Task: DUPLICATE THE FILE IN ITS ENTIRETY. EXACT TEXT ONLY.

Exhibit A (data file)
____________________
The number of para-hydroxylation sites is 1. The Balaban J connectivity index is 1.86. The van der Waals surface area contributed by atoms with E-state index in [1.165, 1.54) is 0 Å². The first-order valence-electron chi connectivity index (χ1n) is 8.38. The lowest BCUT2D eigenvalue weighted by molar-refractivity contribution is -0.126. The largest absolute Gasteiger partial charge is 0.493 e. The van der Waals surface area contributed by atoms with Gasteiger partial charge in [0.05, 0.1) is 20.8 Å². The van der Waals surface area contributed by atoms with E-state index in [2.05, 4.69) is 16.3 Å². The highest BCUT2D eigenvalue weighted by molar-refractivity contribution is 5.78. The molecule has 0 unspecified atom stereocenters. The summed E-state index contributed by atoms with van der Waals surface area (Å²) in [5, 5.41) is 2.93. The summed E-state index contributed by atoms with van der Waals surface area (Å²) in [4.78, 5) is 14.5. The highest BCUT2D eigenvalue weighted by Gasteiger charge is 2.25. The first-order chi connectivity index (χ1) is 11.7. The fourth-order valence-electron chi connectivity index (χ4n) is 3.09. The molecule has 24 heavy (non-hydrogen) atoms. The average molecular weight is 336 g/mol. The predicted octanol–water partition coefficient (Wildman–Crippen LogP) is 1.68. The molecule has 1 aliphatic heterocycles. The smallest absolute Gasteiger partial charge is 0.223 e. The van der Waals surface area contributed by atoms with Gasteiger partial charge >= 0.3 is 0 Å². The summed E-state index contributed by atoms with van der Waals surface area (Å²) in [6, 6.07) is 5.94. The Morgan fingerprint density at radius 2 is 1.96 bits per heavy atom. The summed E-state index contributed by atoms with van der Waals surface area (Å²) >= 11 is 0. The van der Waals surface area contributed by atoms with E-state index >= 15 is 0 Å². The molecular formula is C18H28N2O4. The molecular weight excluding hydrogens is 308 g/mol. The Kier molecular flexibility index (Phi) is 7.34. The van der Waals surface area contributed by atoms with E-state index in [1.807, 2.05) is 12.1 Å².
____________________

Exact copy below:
The number of para-hydroxylation sites is 1. The Balaban J connectivity index is 1.86. The van der Waals surface area contributed by atoms with E-state index in [1.165, 1.54) is 0 Å². The first-order valence-electron chi connectivity index (χ1n) is 8.38. The lowest BCUT2D eigenvalue weighted by molar-refractivity contribution is -0.126. The largest absolute Gasteiger partial charge is 0.493 e. The van der Waals surface area contributed by atoms with Gasteiger partial charge in [0.05, 0.1) is 20.8 Å². The van der Waals surface area contributed by atoms with E-state index in [2.05, 4.69) is 16.3 Å². The highest BCUT2D eigenvalue weighted by molar-refractivity contribution is 5.78. The molecule has 0 unspecified atom stereocenters. The summed E-state index contributed by atoms with van der Waals surface area (Å²) in [5, 5.41) is 2.93. The summed E-state index contributed by atoms with van der Waals surface area (Å²) in [4.78, 5) is 14.5. The highest BCUT2D eigenvalue weighted by Gasteiger charge is 2.25. The first-order chi connectivity index (χ1) is 11.7. The fourth-order valence-electron chi connectivity index (χ4n) is 3.09. The molecule has 24 heavy (non-hydrogen) atoms. The average molecular weight is 336 g/mol. The predicted octanol–water partition coefficient (Wildman–Crippen LogP) is 1.68. The molecule has 1 aliphatic heterocycles. The smallest absolute Gasteiger partial charge is 0.223 e. The van der Waals surface area contributed by atoms with Gasteiger partial charge >= 0.3 is 0 Å². The summed E-state index contributed by atoms with van der Waals surface area (Å²) in [6, 6.07) is 5.94. The Morgan fingerprint density at radius 2 is 1.96 bits per heavy atom. The summed E-state index contributed by atoms with van der Waals surface area (Å²) >= 11 is 0. The van der Waals surface area contributed by atoms with E-state index >= 15 is 0 Å². The molecular formula is C18H28N2O4. The molecular weight excluding hydrogens is 308 g/mol. The Kier molecular flexibility index (Phi) is 7.34. The van der Waals surface area contributed by atoms with E-state index in [1.807, 2.05) is 12.1 Å².